Narratives cannot be safely ignored in macro, especially when it comes to tracking inflation. An illustration with US food prices.
Among inflation components, food prices are often most difficult to forecast.
First, a discrepancy can arise between raw products market prices and processed food, the bulk of food consumption in many countries.
Second, price seasonality is difficult to account for, as fresh products come and go through the year.
Finally, food distribution channels are diverse. Pricing at national supermarket chains and local stores don't follow the same patterns. Web scraping prices from the former will not always be representative of the whole sector.
The below chart illustrates the first point. The S&P GSCI Agriculture prices, a common index for (mostly US) agricultural commodities, would have missed most of the volatility seen in US food prices around the summer 2021 as prices dropped in the early part of the summer:
Notes: CPI m-o-m shown as of release date, to avoid look-ahead bias. S&P GSCI Agriculture Index shown as 1-month rolling percent change. Data up to 13/10/2021, including the Sept-21 CPI release.
COVID-19 has led to all sorts of supply disruptions, from supply chains early stages to the retail level. Raw agricultural prices alone could only capture part of the story. (Note that the reasoning can be extended beyond food: raw material prices are only showing a portion of ongoing price pressures impacting the manufactured goods sector.)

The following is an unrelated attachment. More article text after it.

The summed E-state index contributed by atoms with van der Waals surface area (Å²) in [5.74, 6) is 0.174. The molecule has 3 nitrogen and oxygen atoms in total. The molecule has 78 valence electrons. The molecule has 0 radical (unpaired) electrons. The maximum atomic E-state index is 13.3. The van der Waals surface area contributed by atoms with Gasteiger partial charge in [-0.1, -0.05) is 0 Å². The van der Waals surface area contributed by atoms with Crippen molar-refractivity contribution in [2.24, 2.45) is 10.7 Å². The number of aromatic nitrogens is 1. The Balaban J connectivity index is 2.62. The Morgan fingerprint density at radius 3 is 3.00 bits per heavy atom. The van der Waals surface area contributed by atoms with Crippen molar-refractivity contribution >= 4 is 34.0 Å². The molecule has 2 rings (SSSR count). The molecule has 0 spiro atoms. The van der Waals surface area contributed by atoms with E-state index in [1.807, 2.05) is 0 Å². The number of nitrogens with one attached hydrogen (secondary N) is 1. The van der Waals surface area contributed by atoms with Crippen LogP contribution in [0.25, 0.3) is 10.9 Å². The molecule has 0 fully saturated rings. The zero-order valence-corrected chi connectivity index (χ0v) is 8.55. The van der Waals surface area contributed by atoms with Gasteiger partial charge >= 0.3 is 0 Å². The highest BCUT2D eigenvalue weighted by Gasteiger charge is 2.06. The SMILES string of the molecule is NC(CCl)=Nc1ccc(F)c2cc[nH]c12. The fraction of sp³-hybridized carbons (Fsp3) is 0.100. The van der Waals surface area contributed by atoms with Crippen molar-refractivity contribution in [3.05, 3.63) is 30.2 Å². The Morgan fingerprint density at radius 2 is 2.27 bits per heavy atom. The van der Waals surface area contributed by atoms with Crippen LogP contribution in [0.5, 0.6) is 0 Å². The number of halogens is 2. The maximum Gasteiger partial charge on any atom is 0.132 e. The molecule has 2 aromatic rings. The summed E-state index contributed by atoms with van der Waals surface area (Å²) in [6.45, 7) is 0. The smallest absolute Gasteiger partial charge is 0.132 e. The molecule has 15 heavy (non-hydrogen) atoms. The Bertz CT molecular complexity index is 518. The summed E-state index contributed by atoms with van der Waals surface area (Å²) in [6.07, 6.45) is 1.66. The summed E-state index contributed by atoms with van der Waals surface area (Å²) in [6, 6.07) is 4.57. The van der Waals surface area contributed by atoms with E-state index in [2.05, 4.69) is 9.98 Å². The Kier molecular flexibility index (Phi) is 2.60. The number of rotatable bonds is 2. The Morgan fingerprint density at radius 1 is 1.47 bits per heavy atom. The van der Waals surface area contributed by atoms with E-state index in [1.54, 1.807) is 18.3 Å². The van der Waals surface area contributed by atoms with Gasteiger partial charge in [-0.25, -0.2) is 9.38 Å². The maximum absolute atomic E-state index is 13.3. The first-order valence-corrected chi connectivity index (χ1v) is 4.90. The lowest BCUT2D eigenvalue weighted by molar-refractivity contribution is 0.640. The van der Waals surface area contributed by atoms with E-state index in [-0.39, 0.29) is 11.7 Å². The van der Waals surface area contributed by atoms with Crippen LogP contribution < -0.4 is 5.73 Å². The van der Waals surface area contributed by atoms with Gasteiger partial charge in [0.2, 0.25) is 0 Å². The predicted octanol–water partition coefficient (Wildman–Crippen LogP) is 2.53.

Over the summer, the volume of food-related news stories has materially increased in the US. There have been reports about re-emerging shortages in grocery stores on a daily basis and anecdotal evidence showing restaurants hiking prices as food and staff costs increase, for instance. Unsurprisingly, these shocks found their way into final consumer price releases.
Our News Inflation Pressures Indices (NIPI, see below notes) summarize the inflation news flow by telling how positive or negative the news have been (as in, positive or negative for near-term inflation). Over the recent period, the specific US Food NIPI would have made a useful contribution to help track food price volatility, alongside agriculture prices and others:
Notes: CPI m-o-m shown as of release date, to avoid look-ahead bias. Data up to 13/10/2021, including the Sept-21 CPI release.
Since the 20th September 2021, the NIPI Food index has rebounded, indicating further strength in US Food inflation, which was ultimately confirmed in the Sept-21 CPI release on the 13th of October.
Natural Language Processing tools can help keep track of narratives. These language models have considerably evolved in the last three years or so. They should now be seen as complementing traditional (structured) data in a critical way.
The News Inflation Pressure Index (NIPI) measures the directionality of the news flow. When the NIPI is at 50, positive and negative news balance each other. When the index rises above 50, the news flow signals positive inflation pressures are building up, and vice versa when the index drops below 50.
The data is available daily for the following countries: US, UK, Euro area, Germany, France, Italy, Spain, Canada, Australia, India, South Africa, Mexico and Argentina.
And the following sectors: headline inflation, core inflation, energy, food, telecom services and wages.
The NIPIs are based on state of the art Natural Language Processing applied to hundreds of thousands of news sources in six languages (Chinese, English, French, German, Italian and Spanish).
The Inflation NewsBot provides a daily selection of news relevant to the near-term inflation forecast which then enter in the NIPI calculation.
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